The learned Government Advocate's objection to the inspection of the documents by the Sessions Judge is untenable, if privilege is claimed under Section 124 of the Evidence Act. The Court could have inspected the documents for ascertaining if they fall within the ambit of Section 124, Evidence Act. It is only when the Court decides that the communication was made to a public officer in official confidence, that the officer's view whether its disclosure would or would not be in the public interests would be conclusive.
But the Court can after inspection come to the conclusion that the document is not properly understood by the officer and is not a communication made in official confidence to a public officer. In the present case, the learned Sessions Judge in his order of reference records that it is not a communication made to a public officer in official confidence; and, therefore, Section 124 of the Evidence Act does not apply at all.
7. The question, therefore, remains : whether the documents are 'unpublished official record relating to any affairs of the State'. Now, 'affairs of the State' is a very wide expression. Every communication which proceeds from one officer of the State to another officer of the State is not necessarily relating to the affairs of the State. The matter came up for consideration in a case in the House of Lords in Duncan v. Cammell Laird and Co. Ltd. 1942 AC 624 (C), where the facts were that a submarine 'Thetis' which had been built by the respondents under contract with the Admiralty, was undergoing her submergence tests failed to return to the surface with the result that ninety-nine men lost their lives.
A large number of actions were instituted by those representing, or dependent on, some of the deceased, against the respondents and three other persons, claiming damages for negligence, some documents were required to be produced but the respondents in their affidavit objected to produce them, and the First Lord of Admiralty swore an affidavit referring to these documents and stated that it would be injurious to the public interests that any of the said documents should be disclosed to any person. The documents included the con. tract for the hull and machinery of the 'Thetis', letters written before the disaster relating to the vessel's trim, reports as to the condition of the Thetis when raised, and a large number of plans and specifications relating to various parts of the vessel.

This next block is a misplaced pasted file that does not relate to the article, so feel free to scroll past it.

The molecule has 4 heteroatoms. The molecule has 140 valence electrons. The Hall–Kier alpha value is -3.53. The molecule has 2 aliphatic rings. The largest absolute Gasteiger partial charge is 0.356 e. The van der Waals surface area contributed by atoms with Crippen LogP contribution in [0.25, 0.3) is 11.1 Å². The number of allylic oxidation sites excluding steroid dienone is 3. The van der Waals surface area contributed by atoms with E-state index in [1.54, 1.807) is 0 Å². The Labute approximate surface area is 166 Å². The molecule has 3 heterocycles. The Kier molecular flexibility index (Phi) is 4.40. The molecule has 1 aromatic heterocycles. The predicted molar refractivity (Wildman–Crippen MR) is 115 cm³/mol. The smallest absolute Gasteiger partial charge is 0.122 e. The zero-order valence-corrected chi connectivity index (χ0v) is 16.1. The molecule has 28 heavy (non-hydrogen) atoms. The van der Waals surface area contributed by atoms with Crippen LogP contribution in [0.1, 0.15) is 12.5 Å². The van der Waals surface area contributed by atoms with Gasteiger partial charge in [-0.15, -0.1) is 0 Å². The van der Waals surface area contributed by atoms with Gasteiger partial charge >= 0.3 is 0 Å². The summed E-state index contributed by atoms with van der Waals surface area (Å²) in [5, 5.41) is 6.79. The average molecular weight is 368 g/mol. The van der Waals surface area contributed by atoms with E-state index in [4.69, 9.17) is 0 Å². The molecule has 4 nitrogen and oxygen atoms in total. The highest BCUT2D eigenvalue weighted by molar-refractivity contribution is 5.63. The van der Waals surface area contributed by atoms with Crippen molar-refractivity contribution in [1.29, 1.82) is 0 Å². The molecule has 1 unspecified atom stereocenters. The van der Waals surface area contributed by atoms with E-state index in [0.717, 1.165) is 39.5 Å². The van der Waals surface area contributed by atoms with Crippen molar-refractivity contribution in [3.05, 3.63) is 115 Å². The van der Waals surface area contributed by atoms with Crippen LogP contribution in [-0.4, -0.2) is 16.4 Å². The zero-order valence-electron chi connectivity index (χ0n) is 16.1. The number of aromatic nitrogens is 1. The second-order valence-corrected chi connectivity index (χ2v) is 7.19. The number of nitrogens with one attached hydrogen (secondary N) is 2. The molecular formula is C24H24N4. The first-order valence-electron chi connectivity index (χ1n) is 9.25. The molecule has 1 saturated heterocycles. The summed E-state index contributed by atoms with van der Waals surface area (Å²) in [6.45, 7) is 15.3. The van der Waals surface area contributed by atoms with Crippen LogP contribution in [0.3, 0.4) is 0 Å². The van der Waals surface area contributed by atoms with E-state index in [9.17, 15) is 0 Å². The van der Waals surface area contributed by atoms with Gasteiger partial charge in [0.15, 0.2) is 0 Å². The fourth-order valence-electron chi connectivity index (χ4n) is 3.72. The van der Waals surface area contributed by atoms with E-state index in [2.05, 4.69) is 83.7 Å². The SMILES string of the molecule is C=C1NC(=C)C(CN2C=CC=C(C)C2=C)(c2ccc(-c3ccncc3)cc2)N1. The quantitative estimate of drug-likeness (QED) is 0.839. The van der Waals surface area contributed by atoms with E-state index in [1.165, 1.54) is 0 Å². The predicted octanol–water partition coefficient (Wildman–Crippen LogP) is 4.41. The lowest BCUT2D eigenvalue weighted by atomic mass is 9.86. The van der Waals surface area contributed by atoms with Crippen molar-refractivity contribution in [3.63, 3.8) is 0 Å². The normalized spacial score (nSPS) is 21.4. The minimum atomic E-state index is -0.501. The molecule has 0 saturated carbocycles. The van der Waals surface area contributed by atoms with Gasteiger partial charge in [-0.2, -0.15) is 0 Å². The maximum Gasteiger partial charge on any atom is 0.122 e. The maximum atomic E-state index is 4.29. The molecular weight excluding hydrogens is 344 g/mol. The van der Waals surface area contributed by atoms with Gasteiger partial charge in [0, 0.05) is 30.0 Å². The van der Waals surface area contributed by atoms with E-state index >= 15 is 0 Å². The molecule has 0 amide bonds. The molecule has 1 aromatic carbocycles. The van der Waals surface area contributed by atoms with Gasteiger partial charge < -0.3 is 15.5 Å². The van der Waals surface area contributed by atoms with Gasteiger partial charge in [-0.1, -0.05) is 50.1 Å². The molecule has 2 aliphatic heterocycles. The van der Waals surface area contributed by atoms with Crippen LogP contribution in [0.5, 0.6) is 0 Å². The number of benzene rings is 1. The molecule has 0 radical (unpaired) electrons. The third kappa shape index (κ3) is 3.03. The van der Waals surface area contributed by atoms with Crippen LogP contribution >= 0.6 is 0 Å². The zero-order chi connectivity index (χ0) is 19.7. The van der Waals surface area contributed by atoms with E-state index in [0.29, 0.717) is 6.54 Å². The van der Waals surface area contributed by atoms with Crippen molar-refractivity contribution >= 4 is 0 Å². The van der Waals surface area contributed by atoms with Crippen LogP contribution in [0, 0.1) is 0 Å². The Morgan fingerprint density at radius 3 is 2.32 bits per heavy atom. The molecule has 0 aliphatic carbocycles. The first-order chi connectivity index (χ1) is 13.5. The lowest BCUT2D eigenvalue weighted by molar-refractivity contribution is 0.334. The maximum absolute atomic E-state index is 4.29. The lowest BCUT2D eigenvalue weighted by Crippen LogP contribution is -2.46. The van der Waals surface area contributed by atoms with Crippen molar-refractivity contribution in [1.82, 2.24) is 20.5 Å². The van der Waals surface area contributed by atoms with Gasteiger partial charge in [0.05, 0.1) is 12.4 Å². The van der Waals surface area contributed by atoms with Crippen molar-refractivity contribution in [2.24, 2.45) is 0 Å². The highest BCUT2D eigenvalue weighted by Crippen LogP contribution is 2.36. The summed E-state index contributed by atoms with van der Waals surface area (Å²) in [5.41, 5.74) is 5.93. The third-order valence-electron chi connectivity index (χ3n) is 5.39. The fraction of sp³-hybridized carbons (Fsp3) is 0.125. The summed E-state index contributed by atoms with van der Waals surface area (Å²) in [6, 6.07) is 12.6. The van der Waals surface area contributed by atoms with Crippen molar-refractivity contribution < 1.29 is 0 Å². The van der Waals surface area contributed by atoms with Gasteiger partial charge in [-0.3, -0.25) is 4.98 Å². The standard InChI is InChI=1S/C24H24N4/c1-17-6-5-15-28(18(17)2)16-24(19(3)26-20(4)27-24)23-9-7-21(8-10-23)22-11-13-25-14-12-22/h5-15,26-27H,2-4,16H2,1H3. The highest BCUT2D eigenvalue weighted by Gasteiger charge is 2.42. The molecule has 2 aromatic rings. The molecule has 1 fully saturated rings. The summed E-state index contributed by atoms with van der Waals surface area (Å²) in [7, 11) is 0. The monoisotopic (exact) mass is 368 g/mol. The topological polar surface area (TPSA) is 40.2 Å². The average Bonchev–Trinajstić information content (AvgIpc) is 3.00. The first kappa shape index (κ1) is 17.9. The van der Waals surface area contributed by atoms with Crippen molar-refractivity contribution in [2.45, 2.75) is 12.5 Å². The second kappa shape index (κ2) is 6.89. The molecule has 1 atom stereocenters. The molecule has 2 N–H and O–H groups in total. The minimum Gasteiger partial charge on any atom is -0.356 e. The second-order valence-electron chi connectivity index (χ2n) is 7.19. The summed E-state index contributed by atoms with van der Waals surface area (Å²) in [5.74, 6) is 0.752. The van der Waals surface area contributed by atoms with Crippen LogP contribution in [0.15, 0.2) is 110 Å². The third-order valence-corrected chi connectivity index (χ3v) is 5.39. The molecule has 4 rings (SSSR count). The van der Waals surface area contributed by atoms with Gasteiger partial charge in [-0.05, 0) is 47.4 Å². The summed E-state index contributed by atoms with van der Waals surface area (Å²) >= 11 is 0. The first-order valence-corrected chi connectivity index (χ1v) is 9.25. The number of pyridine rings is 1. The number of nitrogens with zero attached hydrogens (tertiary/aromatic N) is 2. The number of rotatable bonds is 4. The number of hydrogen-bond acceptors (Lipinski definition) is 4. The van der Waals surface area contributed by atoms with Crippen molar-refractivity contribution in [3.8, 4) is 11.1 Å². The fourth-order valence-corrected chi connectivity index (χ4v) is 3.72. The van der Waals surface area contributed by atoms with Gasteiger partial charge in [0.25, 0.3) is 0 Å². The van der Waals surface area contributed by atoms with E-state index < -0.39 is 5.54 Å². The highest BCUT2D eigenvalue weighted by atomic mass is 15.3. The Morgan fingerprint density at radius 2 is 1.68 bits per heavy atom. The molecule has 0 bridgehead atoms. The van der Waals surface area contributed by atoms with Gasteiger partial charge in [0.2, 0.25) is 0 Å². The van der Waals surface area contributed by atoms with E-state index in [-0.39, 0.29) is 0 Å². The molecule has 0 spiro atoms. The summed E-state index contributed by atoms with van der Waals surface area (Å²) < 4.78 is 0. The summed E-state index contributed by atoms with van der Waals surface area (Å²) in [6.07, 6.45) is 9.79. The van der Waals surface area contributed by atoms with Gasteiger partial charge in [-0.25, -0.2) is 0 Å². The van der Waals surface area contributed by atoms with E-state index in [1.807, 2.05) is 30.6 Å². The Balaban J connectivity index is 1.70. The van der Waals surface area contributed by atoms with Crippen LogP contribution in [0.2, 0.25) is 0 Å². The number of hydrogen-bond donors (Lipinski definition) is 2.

The matter afterwards came before the House of Lords where judgment was delivered by Viscount Simon, Lord Chancellor, who dissented from the view taken by the Privy Council in 1931 AC 704 (B) and held that the document should not be disclosed as they relate to affairs of State and their disclosure would be injurious to the public interests. The whole case-law on the point has been reviewed in this decision and most of the later Indian rulings are based upon the observations made by Viscount Simon in this case. It may be noted here that the incident had taken place to June, 1939 and the judgment of the Court of Appeal was delivered in 1941 and of the House of Lords in 1942 when the Second World War was going on. Considering the importance of the documents which related to a submarine during the period of the World War, it will be obvious that the disclosure of such documents would have been detrimental to the safety of the British Navy and consequently of the British nation.